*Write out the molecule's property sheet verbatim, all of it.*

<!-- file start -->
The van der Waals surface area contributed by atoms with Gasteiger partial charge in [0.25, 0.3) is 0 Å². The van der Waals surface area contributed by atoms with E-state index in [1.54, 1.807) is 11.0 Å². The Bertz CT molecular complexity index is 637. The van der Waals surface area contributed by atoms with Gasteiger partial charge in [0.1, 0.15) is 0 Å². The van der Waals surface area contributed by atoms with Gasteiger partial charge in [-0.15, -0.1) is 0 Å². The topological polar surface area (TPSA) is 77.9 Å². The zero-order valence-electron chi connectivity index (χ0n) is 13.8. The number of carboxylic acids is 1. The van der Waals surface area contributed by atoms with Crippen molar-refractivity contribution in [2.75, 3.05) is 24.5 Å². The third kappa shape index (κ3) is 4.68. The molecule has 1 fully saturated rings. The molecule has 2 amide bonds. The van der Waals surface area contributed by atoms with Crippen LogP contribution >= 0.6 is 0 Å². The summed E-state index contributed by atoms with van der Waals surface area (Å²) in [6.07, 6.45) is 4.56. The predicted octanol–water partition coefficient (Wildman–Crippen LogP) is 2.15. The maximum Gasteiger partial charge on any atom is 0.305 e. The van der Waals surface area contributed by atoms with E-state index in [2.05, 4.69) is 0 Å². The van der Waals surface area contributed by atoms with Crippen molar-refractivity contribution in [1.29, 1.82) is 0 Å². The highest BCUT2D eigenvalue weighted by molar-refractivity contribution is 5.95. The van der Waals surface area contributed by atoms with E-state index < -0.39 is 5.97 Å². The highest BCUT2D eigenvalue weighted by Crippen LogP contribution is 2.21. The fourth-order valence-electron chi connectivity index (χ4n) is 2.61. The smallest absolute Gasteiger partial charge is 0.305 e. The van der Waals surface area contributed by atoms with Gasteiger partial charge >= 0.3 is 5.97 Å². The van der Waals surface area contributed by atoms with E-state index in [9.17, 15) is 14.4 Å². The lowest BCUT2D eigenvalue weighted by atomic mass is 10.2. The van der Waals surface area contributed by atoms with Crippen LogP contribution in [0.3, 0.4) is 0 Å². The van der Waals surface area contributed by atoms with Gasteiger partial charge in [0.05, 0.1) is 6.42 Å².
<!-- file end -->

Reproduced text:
The van der Waals surface area contributed by atoms with Gasteiger partial charge in [0.25, 0.3) is 0 Å². The van der Waals surface area contributed by atoms with E-state index in [1.54, 1.807) is 11.0 Å². The Bertz CT molecular complexity index is 637. The van der Waals surface area contributed by atoms with Gasteiger partial charge in [0.1, 0.15) is 0 Å². The van der Waals surface area contributed by atoms with Gasteiger partial charge in [-0.15, -0.1) is 0 Å². The topological polar surface area (TPSA) is 77.9 Å². The zero-order valence-electron chi connectivity index (χ0n) is 13.8. The number of carboxylic acids is 1. The van der Waals surface area contributed by atoms with Crippen molar-refractivity contribution in [2.75, 3.05) is 24.5 Å². The third kappa shape index (κ3) is 4.68. The molecule has 1 fully saturated rings. The molecule has 2 amide bonds. The van der Waals surface area contributed by atoms with Crippen LogP contribution >= 0.6 is 0 Å². The summed E-state index contributed by atoms with van der Waals surface area (Å²) in [6.07, 6.45) is 4.56. The predicted octanol–water partition coefficient (Wildman–Crippen LogP) is 2.15. The maximum Gasteiger partial charge on any atom is 0.305 e. The van der Waals surface area contributed by atoms with E-state index in [2.05, 4.69) is 0 Å². The van der Waals surface area contributed by atoms with Crippen molar-refractivity contribution in [1.29, 1.82) is 0 Å². The highest BCUT2D eigenvalue weighted by molar-refractivity contribution is 5.95. The van der Waals surface area contributed by atoms with E-state index < -0.39 is 5.97 Å². The highest BCUT2D eigenvalue weighted by Crippen LogP contribution is 2.21. The fourth-order valence-electron chi connectivity index (χ4n) is 2.61. The smallest absolute Gasteiger partial charge is 0.305 e. The van der Waals surface area contributed by atoms with Gasteiger partial charge >= 0.3 is 5.97 Å². The van der Waals surface area contributed by atoms with E-state index in [9.17, 15) is 14.4 Å². The lowest BCUT2D eigenvalue weighted by atomic mass is 10.2. The van der Waals surface area contributed by atoms with Crippen LogP contribution in [0.3, 0.4) is 0 Å². The van der Waals surface area contributed by atoms with Gasteiger partial charge in [0.05, 0.1) is 6.42 Å².